Macy's: Still No Reasons For Optimism
- The company's latest financials demonstrated a decline across all critical metrics, and the outlook for FY 2023 also looks cloudy.
- Valuation analysis suggests the stock is still overvalued, and long-term consensus earnings estimates indicate that no growth is expected.
- The recent week's selloff in Macy's stock helps support my bearish opinion from February 2023, and my new analysis suggests there is still nothing to add optimism.
On February 10, I wrote my first article about Macy's (NYSE:M), which I called "Neither Value Nor Growth" with a Strong Sell rating. I faced a lot of disagreement in comments, but the stock has declined more than 20% from that date, despite during the last earnings announcement, M delivered a confident beat in terms of EPS. So, I would like to update this article's financial analysis and valuation.
Financials still look weak
On March 2, Macy's announced 4Q2022 financials delivering higher than consensus EPS and lower than consensus revenue.
From a top line perspective, the company demonstrated a decline across almost all revenue metrics. Net sales were $8.3 billion, down 4.6% compared to the fourth quarter of 2021, and digital sales decreased by 9% versus the same period. In addition, brick-and-mortar sales decreased by 2%, and comparable sales were down 3.3% on an owned basis and 2.7% on an owned-plus-licensed basis versus the fourth quarter of 2021.
From a profitability perspective, the dynamic was decelerating as well. The gross margin for the quarter was 34.1%, down from 36.5% in the fourth quarter of 2021 due to higher markdowns and promotions.
The company attributed its performance YoY primarily to macroeconomic pressures on the consumer, a lack of government stimulus benefits, and a heightened competitive retail environment driven by industry-wide inventory surpluses. While the company experienced sales strength in gifting and occasion-based categories, sales in active, casual, and soft home declined versus the prior year.
On a full-year basis, the company also demonstrated lackluster financial performance with several negative trends across key metrics, mainly due to the challenging retail environment. As a result, trends are negative across several critical metrics.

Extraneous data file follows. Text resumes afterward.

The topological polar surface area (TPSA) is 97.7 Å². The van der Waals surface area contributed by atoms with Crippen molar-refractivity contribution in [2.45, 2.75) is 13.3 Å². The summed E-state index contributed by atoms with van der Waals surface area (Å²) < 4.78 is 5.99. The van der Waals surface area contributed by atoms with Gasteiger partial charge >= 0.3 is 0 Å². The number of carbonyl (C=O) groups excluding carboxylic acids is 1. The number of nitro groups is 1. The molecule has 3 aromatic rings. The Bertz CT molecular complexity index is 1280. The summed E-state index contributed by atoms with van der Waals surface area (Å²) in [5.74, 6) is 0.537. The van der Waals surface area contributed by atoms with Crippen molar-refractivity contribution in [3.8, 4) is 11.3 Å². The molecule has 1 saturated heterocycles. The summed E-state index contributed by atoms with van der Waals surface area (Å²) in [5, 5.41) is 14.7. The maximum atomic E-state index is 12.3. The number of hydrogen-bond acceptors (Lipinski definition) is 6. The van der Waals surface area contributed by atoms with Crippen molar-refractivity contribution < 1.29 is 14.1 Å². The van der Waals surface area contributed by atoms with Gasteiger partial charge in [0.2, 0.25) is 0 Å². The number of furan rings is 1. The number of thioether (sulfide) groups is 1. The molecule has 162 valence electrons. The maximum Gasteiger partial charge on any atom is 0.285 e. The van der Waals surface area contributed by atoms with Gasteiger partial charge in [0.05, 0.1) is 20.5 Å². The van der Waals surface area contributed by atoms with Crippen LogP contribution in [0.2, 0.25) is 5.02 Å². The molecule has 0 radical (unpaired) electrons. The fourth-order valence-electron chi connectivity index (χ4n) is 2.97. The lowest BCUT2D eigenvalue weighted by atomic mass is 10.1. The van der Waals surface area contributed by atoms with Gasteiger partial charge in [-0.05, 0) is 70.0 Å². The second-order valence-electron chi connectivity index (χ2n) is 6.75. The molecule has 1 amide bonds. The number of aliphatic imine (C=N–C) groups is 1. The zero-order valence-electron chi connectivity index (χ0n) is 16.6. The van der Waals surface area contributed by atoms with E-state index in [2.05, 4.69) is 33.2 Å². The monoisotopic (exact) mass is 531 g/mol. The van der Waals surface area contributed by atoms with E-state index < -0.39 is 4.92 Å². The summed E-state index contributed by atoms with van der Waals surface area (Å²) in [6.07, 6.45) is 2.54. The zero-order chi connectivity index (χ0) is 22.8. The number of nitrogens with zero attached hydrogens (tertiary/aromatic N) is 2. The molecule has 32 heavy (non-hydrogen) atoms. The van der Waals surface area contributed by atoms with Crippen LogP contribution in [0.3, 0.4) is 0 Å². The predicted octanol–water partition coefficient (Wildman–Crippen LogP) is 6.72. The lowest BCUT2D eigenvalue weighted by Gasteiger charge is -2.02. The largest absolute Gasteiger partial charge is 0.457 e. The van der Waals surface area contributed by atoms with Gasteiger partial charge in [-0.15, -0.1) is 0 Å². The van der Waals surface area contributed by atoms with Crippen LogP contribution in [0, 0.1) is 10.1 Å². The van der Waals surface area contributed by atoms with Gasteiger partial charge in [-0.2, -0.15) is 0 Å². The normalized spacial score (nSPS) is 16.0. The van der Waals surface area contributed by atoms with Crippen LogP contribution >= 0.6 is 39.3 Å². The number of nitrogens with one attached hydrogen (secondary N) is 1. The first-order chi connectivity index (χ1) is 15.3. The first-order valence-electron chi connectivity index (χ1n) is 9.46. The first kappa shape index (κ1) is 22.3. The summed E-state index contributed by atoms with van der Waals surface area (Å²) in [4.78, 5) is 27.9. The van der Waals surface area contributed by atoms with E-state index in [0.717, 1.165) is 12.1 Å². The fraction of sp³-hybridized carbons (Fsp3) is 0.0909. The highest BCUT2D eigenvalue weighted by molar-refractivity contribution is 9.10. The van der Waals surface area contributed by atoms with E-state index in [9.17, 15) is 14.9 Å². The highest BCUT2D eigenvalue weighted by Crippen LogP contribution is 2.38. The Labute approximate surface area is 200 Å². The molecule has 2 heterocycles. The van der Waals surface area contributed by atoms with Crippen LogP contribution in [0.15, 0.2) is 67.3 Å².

Net sales remained relatively flat at $24.4 billion, a 0.1% decrease compared to the previous year, and digital sales decreased by 6%, which is concerning given the ongoing shift towards e-commerce. Brick-and-mortar sales increased slightly by 3%, but this was not enough to offset the decline in digital sales.
The company's comparable sales increased by 0.3% on an owned basis and 0.6% on an owned-plus-licensed basis compared to the previous year. This is a significant decrease from the growth seen in 2019, with comparable sales up 3.5% and 3.7%, respectively. The company's active customer base also decreased by 4% for the Macy's brand, and while Bloomingdale's saw a 5% increase, more was needed to offset the decline in the more prominent Macy's brand.
Gross margin for the year was down to 37.4%, primarily due to planned markdowns and promotions, as well as a shift in consumer demand away from pandemic-related categories towards occasion-based categories. The company's SG&A expenses also increased by $270 million, and SG&A expense as a percent of sales was 34.0%, 110 basis points higher than the previous year. While the company invested in talent and adjusted colleague compensation to remain competitive, this expense increase likely contributed to the overall decline in financial performance.
For FY2023, management expects that macroeconomic uncertainty will persist throughout the year. As a result, there is no good news about management's outlook, in my opinion. You can find the complete fiscal year 2023 outlook on the company's investor website but don't expect good news. For example, Macy's predicts that net sales will drop between 3% and 1% compared to 2022, with a comparable owned plus licensed sales change expected to decrease between 4% and 2% versus 2022. EPS is also expected to decline, so overall, the outlook is negative.
As I did during my last analysis, I use the dividend discount model [DDM] to value Macy's stock fair price. WACC has softened, according to Gurufocus, closer to 8%. But so did the dividend growth rate, according to Seeking Alpha Quant rates. Last time it was 4.57%, but now I use 3.96%. It is fair, given declining financial metrics together with a negative outlook.